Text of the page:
Comment

Board’s eye view: Should NHS staff be offered formal commendations?

The minister who tried to save police officer Keith Palmer on 22 March acted bravely, but we should not give knighthoods to good Samaritans.

The minister who tried to save police officer Keith Palmer on 22 March acted bravely, but we should not give knighthoods to good Samaritans.

Westminster terrorist attack
The scene at the Palace of Westminster after the terrorist attack on 22 March. Picture: Getty

On 22 March news broke that an incident had occurred at the Palace of Westminster in London.

The Metropolitan Police, the London Ambulance Service and the Helicopter Emergency Medical Service instigated their well-rehearsed responses and, as the details continued to emerge that afternoon and evening, it was evident a terrorist attack had taken place.

The images, mobile phone footage and television news reports identified that Metropolitan Police officer Keith Palmer had been fatally stabbed.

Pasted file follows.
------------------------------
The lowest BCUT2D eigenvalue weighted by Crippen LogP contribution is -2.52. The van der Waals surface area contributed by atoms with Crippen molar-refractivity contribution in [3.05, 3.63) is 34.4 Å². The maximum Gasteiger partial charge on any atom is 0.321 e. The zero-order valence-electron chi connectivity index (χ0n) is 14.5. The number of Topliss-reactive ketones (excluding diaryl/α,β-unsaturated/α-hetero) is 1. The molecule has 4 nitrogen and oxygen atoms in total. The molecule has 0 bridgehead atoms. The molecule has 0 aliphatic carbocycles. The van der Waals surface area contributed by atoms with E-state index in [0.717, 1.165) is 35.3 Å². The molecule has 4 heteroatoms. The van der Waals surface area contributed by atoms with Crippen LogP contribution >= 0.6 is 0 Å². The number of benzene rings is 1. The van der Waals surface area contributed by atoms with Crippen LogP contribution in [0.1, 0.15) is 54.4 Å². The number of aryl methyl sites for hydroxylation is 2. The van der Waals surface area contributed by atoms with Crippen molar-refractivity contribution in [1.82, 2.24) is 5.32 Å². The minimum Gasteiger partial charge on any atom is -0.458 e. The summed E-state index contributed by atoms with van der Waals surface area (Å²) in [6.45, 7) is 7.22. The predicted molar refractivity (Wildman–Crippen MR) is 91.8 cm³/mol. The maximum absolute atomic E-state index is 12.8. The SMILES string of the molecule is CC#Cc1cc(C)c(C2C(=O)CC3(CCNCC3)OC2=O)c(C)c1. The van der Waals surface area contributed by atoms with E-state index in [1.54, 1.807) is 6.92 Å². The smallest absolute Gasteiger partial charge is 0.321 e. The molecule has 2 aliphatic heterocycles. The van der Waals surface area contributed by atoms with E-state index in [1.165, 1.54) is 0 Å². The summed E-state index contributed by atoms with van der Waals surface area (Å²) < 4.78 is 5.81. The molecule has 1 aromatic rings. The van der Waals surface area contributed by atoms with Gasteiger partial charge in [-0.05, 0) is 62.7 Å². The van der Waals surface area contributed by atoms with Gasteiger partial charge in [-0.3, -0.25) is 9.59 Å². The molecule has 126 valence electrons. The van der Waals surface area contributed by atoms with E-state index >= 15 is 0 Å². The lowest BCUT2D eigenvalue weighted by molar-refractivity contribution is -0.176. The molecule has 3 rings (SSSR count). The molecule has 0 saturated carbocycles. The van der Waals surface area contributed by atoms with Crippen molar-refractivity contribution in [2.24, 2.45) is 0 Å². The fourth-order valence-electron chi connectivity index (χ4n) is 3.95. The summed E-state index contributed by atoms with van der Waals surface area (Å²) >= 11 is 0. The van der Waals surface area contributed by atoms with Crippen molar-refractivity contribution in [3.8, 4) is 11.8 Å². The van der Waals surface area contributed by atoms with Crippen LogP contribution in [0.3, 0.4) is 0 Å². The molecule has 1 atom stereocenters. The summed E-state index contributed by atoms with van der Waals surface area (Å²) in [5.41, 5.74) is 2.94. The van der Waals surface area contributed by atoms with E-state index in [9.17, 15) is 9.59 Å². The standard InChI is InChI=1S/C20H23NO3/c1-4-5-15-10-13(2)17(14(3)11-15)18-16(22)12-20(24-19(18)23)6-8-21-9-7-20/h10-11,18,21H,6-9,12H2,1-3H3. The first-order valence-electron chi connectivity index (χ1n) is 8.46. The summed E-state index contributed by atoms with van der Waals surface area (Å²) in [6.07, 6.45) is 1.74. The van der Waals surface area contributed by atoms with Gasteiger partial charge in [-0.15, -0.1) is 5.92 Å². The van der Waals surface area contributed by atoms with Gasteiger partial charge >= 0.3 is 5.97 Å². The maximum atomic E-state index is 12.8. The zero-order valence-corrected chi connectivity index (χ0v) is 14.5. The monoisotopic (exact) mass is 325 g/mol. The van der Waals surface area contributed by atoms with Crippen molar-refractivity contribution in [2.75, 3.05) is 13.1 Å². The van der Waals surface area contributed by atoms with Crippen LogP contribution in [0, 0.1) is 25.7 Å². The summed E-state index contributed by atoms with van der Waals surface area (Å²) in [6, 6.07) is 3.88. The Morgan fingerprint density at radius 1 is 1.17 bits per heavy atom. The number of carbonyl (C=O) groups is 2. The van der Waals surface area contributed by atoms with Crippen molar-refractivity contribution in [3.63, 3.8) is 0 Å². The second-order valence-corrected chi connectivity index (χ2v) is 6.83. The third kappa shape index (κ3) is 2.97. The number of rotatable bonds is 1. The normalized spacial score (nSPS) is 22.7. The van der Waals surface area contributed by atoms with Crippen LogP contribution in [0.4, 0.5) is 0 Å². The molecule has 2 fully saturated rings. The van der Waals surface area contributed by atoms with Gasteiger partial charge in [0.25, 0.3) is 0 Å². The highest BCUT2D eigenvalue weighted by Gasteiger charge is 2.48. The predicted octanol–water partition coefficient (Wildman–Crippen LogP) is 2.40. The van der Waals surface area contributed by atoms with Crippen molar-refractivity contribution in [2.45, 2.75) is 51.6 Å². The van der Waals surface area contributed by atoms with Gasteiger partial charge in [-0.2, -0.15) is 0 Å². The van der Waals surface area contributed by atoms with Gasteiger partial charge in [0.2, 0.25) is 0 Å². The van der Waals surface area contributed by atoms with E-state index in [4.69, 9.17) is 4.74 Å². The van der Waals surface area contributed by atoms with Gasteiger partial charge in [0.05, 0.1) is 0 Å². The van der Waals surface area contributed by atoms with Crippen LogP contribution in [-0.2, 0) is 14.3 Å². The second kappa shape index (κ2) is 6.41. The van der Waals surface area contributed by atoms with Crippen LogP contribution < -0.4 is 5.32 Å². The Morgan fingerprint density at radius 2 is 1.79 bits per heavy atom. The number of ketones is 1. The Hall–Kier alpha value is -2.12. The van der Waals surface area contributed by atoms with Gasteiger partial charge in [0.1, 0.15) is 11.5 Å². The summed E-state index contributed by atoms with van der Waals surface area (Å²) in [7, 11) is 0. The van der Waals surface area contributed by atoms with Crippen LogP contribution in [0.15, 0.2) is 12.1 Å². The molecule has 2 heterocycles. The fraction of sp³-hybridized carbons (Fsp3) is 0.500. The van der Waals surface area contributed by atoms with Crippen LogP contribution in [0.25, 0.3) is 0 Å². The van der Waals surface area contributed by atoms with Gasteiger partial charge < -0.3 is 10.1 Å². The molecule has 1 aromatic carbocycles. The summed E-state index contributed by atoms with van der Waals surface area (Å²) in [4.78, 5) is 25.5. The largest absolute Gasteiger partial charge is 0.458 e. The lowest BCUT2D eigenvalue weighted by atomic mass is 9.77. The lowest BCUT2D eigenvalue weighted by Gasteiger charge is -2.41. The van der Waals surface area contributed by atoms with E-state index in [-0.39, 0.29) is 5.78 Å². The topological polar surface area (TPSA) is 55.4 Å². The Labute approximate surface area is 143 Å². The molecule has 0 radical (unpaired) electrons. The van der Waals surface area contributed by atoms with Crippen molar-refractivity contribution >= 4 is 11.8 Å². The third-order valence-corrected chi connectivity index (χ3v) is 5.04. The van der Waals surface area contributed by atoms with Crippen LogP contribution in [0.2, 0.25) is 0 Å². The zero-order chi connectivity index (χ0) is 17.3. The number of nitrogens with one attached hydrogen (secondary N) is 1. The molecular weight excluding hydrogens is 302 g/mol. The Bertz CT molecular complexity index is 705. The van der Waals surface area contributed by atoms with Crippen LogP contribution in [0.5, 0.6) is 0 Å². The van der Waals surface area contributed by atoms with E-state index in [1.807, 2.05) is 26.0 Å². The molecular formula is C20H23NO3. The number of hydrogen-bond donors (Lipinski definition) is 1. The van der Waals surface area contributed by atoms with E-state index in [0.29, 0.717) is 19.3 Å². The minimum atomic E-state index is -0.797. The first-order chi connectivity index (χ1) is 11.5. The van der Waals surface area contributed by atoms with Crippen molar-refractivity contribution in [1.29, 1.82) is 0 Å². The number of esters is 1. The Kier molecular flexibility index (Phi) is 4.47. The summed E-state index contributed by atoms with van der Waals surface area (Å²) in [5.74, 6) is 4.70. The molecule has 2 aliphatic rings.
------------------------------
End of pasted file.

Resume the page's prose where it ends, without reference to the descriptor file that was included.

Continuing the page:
It was also reported that many others had sustained injuries, some critical, and that four (later to be five) people had died.

The media then reported that Tobias Ellwood, a Foreign Office minister, had administered emergency aid and cardiopulmonary resuscitation to the wounded police officer. Mr Ellwood would later be declared a national ‘hero’ and calls were made in parliament for him to be knighted for his brave action.

Bravery

As much as I admire the bravery of the MP and commend his attempts to help a man whose job was to protect the Palace of Westminster, I am not convinced that what he did warrants a knighthood. His actions were those of a good Samaritan, I would say, and nothing more.

The ambulance service, police force and emergency departments around the UK work under immense pressure with limited resources, unrealistic targets and increasing public expectations.

It is interesting to note that the police service, ambulance service, and fire and rescue service offer commendation through the Queen’s Police Medal, the Queen’s Ambulance Medal and the Queen’s Fire Service Medal – yet nothing seems to exist to commend NHS staff.

Perhaps it would have been fitting to pay tribute to those unsung heroes on the day our worst fears came true.


About the author

Mike_Parker

Mike Parker is lecturer in acute and critical care nursing at the University of York

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